2017: The Year Of VR (Software)
If 2016 was the "Year of VR," 2017 might be the "Year of VR Software." Developers will have had more time to build polished experiences, and a wider audience will have hardware in their homes. The pieces that make up a successful market for VR software will start to fall into place, and everyone will benefit.
Jason Rubin, famed co-founder of Naughty Dog studios and current Head of Content at Oculus, is among the most qualified in the industry to give an opinion on what's out there just beyond the horizon. As Head of Content, Rubin gets to see what developers are working on long before the public hears a whisper about these projects.
“I have a front-row seat to a lot of the happenings in VR, and what’s to come is going to be incredible,” Rubin told us. "2017 is the year that software is really going to start taking off, now that developers have had time with the hardware and tools and have learned what works. There will be more experimentation, deeper experiences, and more ‘lightbulb’ moments from the dev community. We’ve only just touched the potential of VR.”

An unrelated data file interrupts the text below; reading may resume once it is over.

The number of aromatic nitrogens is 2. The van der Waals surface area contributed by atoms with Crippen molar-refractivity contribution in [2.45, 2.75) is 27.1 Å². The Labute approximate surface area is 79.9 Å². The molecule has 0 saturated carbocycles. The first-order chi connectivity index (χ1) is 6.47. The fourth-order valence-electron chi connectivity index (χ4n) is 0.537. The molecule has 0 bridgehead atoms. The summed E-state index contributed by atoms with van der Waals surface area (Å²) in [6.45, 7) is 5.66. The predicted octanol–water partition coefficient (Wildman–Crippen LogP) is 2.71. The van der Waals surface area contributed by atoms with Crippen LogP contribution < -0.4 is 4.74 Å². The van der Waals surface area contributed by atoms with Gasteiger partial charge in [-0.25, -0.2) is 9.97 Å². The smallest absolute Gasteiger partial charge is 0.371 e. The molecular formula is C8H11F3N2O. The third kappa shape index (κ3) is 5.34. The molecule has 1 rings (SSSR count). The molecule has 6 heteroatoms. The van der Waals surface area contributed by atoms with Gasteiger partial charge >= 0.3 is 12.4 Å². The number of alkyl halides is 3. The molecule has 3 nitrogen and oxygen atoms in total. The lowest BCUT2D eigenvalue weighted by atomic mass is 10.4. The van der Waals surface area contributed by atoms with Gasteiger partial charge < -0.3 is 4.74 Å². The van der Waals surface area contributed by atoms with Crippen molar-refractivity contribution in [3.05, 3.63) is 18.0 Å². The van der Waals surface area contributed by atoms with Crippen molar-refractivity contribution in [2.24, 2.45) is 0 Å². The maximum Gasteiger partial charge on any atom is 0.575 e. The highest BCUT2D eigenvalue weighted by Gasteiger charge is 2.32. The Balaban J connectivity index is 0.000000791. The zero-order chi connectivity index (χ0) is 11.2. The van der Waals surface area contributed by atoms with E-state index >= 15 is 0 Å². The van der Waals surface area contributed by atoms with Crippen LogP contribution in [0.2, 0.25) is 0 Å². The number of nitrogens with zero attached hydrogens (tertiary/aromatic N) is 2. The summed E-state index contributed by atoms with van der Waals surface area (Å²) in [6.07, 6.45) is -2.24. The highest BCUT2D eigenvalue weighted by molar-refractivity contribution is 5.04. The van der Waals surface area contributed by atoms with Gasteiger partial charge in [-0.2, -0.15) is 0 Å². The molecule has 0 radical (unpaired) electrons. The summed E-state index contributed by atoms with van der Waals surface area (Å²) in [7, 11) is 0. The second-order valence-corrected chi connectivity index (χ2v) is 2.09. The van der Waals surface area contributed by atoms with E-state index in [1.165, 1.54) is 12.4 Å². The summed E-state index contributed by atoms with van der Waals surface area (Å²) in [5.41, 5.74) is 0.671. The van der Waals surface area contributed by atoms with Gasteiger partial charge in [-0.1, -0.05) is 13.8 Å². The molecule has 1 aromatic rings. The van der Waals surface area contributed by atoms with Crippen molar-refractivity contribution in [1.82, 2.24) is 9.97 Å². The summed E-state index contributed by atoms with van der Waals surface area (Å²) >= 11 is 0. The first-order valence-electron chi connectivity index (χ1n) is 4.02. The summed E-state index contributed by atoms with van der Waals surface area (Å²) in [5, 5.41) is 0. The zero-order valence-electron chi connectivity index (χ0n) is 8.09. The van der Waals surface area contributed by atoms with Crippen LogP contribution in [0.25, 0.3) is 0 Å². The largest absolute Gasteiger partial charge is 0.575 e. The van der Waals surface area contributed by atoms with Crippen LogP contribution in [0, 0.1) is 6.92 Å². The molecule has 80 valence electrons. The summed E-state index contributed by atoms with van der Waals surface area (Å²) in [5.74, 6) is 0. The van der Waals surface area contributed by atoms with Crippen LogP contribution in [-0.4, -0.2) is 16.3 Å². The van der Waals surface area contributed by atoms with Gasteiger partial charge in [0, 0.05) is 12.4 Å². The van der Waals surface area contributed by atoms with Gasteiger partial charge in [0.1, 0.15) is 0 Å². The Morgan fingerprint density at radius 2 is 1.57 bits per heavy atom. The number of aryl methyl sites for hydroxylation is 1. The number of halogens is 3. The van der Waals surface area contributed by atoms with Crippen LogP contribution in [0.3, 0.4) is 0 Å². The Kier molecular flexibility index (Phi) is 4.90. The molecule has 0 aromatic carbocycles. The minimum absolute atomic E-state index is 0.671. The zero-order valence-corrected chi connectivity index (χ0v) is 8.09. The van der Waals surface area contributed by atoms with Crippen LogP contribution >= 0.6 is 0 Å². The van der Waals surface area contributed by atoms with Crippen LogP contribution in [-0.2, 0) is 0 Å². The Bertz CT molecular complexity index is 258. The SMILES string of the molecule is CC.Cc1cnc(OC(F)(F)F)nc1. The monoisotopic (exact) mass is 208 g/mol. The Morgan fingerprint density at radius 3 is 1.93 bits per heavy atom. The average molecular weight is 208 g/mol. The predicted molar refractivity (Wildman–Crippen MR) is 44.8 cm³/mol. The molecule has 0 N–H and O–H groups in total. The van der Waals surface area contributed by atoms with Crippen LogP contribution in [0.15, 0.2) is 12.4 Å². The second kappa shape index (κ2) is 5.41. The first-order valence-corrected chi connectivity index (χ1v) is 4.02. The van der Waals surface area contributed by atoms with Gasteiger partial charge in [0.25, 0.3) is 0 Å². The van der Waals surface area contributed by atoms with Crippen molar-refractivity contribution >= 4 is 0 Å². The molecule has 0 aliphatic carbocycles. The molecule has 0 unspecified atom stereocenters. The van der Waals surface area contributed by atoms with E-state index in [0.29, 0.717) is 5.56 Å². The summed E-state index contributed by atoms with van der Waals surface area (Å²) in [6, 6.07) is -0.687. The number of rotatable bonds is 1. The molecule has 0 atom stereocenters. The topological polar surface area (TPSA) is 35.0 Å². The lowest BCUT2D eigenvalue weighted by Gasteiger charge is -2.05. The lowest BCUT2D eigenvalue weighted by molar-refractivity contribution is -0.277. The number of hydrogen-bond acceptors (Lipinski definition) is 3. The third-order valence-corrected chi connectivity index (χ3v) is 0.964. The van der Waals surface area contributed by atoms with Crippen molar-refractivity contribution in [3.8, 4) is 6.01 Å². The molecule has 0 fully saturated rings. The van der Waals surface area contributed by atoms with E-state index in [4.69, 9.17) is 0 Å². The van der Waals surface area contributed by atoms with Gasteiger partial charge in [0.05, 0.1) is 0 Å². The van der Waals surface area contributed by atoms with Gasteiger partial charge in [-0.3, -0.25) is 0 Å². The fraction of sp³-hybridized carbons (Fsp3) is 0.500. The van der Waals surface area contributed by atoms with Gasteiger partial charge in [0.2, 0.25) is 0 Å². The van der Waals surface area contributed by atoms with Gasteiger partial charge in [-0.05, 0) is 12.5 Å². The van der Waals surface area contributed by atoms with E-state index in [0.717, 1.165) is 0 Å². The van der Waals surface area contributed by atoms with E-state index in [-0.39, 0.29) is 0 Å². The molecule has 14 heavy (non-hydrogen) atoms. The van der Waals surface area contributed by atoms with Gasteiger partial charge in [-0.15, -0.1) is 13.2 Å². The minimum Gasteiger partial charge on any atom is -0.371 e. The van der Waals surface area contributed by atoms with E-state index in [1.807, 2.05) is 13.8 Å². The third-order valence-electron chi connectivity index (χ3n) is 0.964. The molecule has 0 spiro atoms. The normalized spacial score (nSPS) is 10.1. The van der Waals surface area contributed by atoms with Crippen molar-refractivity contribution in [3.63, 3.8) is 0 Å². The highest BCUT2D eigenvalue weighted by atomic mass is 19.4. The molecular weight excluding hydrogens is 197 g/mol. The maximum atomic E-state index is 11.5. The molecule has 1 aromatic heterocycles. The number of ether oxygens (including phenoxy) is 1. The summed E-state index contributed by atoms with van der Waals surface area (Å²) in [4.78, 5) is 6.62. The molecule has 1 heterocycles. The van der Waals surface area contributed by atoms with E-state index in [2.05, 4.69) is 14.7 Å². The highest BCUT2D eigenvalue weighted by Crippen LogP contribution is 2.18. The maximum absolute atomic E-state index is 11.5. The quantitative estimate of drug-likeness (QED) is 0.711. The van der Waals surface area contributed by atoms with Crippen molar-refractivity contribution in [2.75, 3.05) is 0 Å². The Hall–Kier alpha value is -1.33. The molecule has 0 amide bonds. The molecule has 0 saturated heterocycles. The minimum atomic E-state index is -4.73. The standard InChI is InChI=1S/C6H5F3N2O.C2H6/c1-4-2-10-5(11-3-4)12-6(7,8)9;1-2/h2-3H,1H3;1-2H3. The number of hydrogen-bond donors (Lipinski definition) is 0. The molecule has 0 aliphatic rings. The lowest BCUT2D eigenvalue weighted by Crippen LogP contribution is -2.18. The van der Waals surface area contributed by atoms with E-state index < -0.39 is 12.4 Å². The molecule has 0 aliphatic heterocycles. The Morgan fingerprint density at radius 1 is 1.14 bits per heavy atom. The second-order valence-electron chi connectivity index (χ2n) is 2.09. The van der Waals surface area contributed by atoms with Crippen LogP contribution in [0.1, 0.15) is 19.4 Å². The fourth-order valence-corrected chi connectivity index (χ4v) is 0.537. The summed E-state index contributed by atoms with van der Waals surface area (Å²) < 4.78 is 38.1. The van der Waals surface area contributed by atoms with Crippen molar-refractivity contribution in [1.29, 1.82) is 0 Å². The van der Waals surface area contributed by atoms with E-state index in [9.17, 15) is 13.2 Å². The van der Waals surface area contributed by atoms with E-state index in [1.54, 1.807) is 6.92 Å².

Rubin’s words, “we’ve only just touched the potential of VR,” couldn’t be truer. VR developers are in experimentation mode right now. Developing for VR is the wild west—it’s the gold rush of this decade for the gaming and computer hardware industries. No one really knows what they are doing, and as a result, developers are throwing stuff at the wall to see what sticks. Steam VR offers more than 1,000 VR titles already, but most of those experiences are experimental and often not very good. As the VR development community deciphers what works in VR, and what doesn’t, the experiences will get better. (We’ll probably have to accept teleportation mechanics for the foreseeable future, though.)
VR Content Will Drive Hardware Adoption
As content improves, so will the public’s interest in adopting VR technology. Last year, before the Rift and Vive launched, analysts regularly tossed around vast sales estimates totaling millions of VR HMDs sold by the end of 2016.
It’s fair to say that 2016 wasn’t the banner year that some analysts predicted. VR HMDs are gaining popularity, but the devices sold in far fewer numbers than many people anticipated. The first year of VR was somewhat sobering for some people in the VR industry. According to SuperData Research, a little over 1.5 million people bought premium VR HMDs from Oculus, HTC, and Sony. That’s a good start, but it’s a far cry from the numbers that some analysts expected.